Dietitians are a critical part of modern medicine. In the hospital, dieticians not only educate patients on dietary treatment of diseases such as diabetes and heart disease; they also evaluate the nutritional status of critically ill patients and develop nutrition plans that may involve tube feeding or intravenous feeding. This is complicated, and takes into account a patient’s nutritional needs, medical conditions, etc. They are highly trained professionals.
If you want to see a dietitian lose it, call them a “nutritionist”. “Dietitian” is a specific profession governed by specific educational and licensing requirements. A dietitian can call themselves a nutritionist, but so can just about anyone else. As with other health care professions, dietitians have good reason to protect their profession. Protecting their profession protects their patients. Dietary fads are among the most prolific of medical scams and good information can be hard to find. Registered dietitians explicitly strive to utilize evidence to guide their practice. And critically, they have a published Code of Ethics.*
As is not uncommon, there are those who, in the name of “health freedom” (and profit), object to the dietitian “monopoly” on nutritional therapy. One way they have done this is to claim the title “nutritionist” and set up a certification system. Once this structure is in place, it’s easier to get states to approve them as licensed professionals. In this second area—state licensing—they are enlisting allies that comprise many of “the usual suspects”.
One group that is attempting to create an alternative path to nutritional therapy is the Clinical Nutrition Certification Board. Upon first learning of “clinical nutritionists” my first question was why would anyone want a second, parallel route to dietary science? What’s wrong with the system we already have in place?
First let’s review the basic qualifications for registered dietitians (RDs):
- Earned a bachelor’s degree with course work approved by ADA’s Commission on Accreditation for Dietetics Education. Coursework typically includes food and nutrition sciences, foodservice systems management, business, economics, computer science, sociology, biochemistry, physiology, microbiology and chemistry.
- Completed an accredited, supervised practice program at a health-care facility, community agency or foodservice corporation.
- Passed a national examination administered by the Commission on Dietetic Registration.
- Completes continuing professional educational requirements to maintain registration.
The requirements for the clinical nutrition board look superficially similar. But looking a little deeper reveals some disturbing trends. For example, rather than the real-world training program required for an RD, they require online coursework. And they explicitly court naturopaths, a group of doctor-wannabes who claim to be “integrative” but who actually practice magic rather than medicine, including in their practices such nonsense as homeopathy and reiki. And as we’ve seen time and time again, once you open the door on one disproved or implausible practice, anything can (and will) walk through.
It would appear that the CNCB is not only encouraging fake doctors to apply, but also explicitly requiring “training” in fake medicine. In the description of their examinations, they require:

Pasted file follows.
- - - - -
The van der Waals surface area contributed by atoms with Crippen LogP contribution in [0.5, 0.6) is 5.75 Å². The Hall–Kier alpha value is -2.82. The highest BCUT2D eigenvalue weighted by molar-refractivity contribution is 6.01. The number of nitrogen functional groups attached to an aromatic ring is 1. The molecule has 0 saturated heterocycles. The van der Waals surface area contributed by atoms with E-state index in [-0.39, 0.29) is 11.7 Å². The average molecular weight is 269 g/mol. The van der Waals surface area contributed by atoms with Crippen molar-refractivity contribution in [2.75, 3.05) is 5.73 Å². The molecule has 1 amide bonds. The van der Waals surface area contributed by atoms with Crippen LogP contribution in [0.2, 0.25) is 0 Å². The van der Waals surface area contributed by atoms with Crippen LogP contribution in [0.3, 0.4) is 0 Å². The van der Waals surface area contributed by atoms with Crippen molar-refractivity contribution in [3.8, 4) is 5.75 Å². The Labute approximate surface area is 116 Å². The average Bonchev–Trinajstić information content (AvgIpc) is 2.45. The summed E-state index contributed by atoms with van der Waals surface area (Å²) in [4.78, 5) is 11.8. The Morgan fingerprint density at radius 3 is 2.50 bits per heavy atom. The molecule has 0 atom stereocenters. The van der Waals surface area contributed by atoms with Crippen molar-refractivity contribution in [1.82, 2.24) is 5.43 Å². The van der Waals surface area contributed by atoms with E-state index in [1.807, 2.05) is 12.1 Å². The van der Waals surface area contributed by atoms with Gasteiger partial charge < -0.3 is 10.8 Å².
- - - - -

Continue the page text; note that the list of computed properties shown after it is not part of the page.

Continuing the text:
Knowledge of alternative evaluation techniques (i.e., homeopathic interrogation, acupuncture meridian interrogation, kinesiology, chelation therapy, Herbology, reflexology, allergic food provocation testing electromagnetic frequency challenge) as related to nutritional assessment
Any certification process that requires a knowledge of “electromagnetic frequency challenge” without mentioning it as a wallet-emptying magic trick is not worthy of official recognition.
But official recognition is exactly what they want.
The state of Michigan is currently working on regulations for the licensing of dietitians and nutritionists. A Michigan naturopath is rather concerned about this process and is helping campaign on behalf of the “Michigan Nutrition Association”.
Our mission is to serve the interests of the public and Michigan professionals who incorporate human nutrition in their practice and patient care. We envision a vibrant community of CNS, CCN, CNC, CN, DACBN, Pharmacists, Medical Doctors, Nurses, Chiropractors, Naturopathic Doctors and many other professionals working in the interest of public health.
What this essentially means is that they are lobbying to allow pseudo-professionals such as chiropractors and naturopaths to be “licensed dietitians and nutritionists”. In addition to giving them a patina of legitimacy (but no more than a patina), it might allow them to order laboratory tests (and there is no shortage of profit to be found in these).
This tactic of seeking legal rather than professional legitimacy is a growing and disturbing trend. Hopefully, the legal process will be informed more by evidence than by the lobbying of pseudo-professionals, but I’m not terribly optimistic.
*This code is much more sophisticated and transparent than that offered by the CNCB, and includes this statement:
6. The dietetics practitioner doesnot engage in false or misleadingpractices or communications.a. The dietetics practitioner doesnot engage in false or deceptiveadvertising of his or herservices.b. The dietetics practitioner promotesor endorses specific goodsor products only in a mannerthat is not false and misleading.c. The dietetics practitioner providesaccurate and truthful informationin communicatingwith the public.